The Japanese Garden has been a staple of the Portland community for over half a decade. Its tranquil scenery is an escape for many in the Portland-Metro area who lead a busy 9-5 lifestyle. Being described as the most “beautiful Japanese Garden outside of Japan” by Nobuo Matsunaga, a former Japanese Ambassador, encapsulates its authenticity. It’s a classic tourism spot, yet this onlooker appeal isn’t its only facet. The Portland Japanese Garden is not only a celebration of connected cultures and sister cities, but it honors both history and nature.
Oregon is considered the cultural parallel to Japan as it shares twenty-two sister cities with Japan, the most notable being Portland and Sapporo. This relationship between the country and Oregon dates back to the 19th century, when the Japanese first emigrated to Oregon for work. The Japanese Garden was built as a truce between Japan and Oregon following World War II after the mistreatment of the Japanese. With thriving cultural ties between the two, Oregon strived to create a safe place to bridge this sorrowful gap between the two nations.
Japan also finds itself intrigued with the Portland way of life. They are enthralled by the laid-back and carefree nature of Portland as it contrasted the grueling work ethic in Japan. To this day, there are over a dozen taprooms and stores inspired by Portland. There’s even a Portland-themed coffee shop selling Stumptown coffee.
Back in Portland, Japanese take a firm place in our food culture as well, with famous spots such as Marukin Ramen and Kizuki Ramen and Izakaya that started in Japan and found their way into Portland’s cuisine. Aside from the recreational shares between the two places, the famous cherry blossom trees along the Tom McCall Waterfront were a gift from the Japanese as well.
The Portland Japanese Garden was designed by Professor Takuma Tono of Tokyo Agricultural University in 1963. His purpose was to encompass the cultural and historical aspects of Japan and Oregon through five different garden designs that work together harmoniously. These five gardens include The Flat Ground Garden, The Strolling Pond Garden, The Tea Garden, the Natural Garden, and the Sand and Stone Garden. These gardens were opened to the public by 1980. In 2017 came the Cultural Village expansion of the Garden which included three new gardens to fully highlight the styles and impression of the Garden. These gardens included the Entry Garden, the Tsubo-niwa or the Courtyard Garden, and the Ellie M. Hill Bonsai Terrace. With the array and diversity of designs, the Portland Japanese Garden acquires over 350,000 visitors per year and this year, that includes me.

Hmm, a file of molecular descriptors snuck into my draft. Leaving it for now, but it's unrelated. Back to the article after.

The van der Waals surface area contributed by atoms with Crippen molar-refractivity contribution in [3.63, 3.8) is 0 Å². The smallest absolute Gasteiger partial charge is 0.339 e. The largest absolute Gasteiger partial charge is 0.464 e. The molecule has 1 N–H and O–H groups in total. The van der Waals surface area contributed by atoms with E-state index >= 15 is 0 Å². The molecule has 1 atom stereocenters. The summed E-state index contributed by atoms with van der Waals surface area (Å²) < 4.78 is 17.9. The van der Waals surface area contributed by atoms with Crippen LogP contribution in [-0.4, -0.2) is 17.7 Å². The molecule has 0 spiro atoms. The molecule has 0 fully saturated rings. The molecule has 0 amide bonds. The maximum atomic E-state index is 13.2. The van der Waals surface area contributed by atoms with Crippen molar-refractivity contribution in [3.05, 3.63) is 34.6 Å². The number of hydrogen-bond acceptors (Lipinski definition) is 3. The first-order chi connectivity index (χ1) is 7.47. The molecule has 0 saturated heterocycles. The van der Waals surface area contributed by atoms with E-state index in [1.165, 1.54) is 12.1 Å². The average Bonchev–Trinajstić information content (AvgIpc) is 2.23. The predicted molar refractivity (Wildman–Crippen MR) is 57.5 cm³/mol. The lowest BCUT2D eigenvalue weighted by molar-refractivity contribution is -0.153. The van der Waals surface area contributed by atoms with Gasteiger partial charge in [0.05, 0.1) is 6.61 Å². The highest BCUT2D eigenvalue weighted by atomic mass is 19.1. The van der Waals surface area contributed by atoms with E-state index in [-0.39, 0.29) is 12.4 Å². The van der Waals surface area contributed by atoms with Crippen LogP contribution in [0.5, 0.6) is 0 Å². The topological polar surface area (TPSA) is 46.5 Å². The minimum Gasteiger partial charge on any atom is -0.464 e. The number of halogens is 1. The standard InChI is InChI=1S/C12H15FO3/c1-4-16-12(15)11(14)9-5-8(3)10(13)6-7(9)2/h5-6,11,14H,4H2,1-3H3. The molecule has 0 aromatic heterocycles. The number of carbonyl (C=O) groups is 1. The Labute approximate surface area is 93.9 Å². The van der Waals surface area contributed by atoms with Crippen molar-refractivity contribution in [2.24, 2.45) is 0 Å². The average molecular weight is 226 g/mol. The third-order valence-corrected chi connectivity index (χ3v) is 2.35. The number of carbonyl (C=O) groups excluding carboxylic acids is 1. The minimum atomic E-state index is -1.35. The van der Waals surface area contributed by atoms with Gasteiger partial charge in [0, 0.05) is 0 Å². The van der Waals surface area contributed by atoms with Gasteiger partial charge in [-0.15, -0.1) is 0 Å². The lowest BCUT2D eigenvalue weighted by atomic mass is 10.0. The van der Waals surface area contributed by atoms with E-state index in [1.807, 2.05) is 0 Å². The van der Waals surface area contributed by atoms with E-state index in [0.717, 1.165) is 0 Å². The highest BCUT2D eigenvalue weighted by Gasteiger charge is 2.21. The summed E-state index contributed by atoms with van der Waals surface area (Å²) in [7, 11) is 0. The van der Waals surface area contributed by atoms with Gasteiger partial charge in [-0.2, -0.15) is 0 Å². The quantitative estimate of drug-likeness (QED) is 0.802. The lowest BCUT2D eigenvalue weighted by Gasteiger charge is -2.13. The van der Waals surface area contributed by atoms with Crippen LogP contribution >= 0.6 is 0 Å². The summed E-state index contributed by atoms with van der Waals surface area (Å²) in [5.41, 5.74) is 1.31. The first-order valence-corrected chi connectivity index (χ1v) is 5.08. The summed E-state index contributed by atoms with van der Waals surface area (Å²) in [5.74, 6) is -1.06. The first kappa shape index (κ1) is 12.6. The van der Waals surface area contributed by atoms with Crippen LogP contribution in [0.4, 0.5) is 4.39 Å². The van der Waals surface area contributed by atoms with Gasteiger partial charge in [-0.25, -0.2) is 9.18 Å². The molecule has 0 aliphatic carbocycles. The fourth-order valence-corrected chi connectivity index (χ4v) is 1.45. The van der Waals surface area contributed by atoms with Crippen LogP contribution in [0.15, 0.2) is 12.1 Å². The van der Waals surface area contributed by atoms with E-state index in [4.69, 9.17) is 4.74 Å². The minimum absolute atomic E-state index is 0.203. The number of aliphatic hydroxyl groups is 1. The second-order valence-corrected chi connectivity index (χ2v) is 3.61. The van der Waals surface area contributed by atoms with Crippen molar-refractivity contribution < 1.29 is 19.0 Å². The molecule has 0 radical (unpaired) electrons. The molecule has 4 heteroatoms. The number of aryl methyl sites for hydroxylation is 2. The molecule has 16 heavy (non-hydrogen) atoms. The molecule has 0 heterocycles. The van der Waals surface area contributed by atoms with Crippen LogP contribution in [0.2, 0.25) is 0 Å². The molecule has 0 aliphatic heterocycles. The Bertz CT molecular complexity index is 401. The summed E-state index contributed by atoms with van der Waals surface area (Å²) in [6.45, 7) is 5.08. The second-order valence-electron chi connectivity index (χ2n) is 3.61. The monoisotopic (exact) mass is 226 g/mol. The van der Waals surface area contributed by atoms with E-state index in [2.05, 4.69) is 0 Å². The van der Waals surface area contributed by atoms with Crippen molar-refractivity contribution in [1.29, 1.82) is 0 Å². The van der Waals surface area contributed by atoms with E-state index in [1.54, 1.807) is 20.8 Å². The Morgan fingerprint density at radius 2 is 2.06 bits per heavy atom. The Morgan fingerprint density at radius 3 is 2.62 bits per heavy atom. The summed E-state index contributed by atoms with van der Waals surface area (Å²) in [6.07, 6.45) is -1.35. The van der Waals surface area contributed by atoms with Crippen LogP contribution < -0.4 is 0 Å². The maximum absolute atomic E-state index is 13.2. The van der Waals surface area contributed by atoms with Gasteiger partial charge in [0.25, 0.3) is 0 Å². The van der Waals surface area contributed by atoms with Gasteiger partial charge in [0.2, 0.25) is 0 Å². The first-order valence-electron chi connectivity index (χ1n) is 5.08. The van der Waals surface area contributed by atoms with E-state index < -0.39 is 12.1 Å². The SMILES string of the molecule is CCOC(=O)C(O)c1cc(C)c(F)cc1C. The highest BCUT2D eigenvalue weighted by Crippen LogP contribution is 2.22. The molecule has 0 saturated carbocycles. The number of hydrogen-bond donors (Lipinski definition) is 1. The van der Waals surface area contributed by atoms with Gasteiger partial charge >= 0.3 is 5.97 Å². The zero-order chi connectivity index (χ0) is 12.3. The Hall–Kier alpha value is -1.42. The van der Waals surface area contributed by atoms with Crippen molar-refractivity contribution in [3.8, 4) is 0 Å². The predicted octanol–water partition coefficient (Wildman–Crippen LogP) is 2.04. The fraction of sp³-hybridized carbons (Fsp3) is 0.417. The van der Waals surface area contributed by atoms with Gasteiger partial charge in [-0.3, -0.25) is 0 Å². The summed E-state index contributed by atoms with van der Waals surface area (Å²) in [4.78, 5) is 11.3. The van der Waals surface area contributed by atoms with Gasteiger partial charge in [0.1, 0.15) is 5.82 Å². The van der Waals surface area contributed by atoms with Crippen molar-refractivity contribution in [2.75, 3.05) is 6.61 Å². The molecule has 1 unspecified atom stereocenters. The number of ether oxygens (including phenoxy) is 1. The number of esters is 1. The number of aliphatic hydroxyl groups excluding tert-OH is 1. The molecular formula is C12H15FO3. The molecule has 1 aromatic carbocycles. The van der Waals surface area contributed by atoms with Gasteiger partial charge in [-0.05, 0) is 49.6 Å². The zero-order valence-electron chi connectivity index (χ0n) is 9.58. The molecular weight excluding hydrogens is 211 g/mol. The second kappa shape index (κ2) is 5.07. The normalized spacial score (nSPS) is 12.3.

Portland’s free spirit meets the calm, orderly nature of Japan in this garden from the moment you step in. This time of year brought out the beautiful reds and oranges of fall embodying nature’s natural phenomena. While the leaves fell, the koi fish swam in a gorgeous pond adorned with small waterfalls. The crystal clear water brought out the vibrant colors of the Koi fish, which swam underneath my feet as I walked through the bridges. There are multiple buildings and architectural designs throughout, including bridges and wooden walkways above the water, aiding in the earthly tone and tranquility.
Experiencing the garden for the first time was an enlightening experience. It wasn’t just peaceful: it felt as if the world was still. People spoke in hushed tones, and everybody moved slower. It’s so often that we’re in a rush and always onto the next thing, never appreciating any one thing in the moment. While in this garden, I stopped and I appreciated every part. Although it only spans a few acres, it’s impossible to get through every scene in less than an hour.
Experiencing gardens such as this stress the influence of nature in our lives. The majority of the visitors of middle to elderly ages. This means that youth, like myself, rarely visit timely attractions such as the Japanese Garden. Teens are less likely to visit places like this. So often, teens are lost in social media, school, and their futures, when gardens like this are not eternal.
It’s important to experience these beautiful places before they disappear, not just for its aesthetic, but for the perspective. Our world is run by technology, and in-person experiences are often replaced with on-screen experiences that will never fully envisage the impact of our world. The world is too beautiful and too valuable to be left unseen.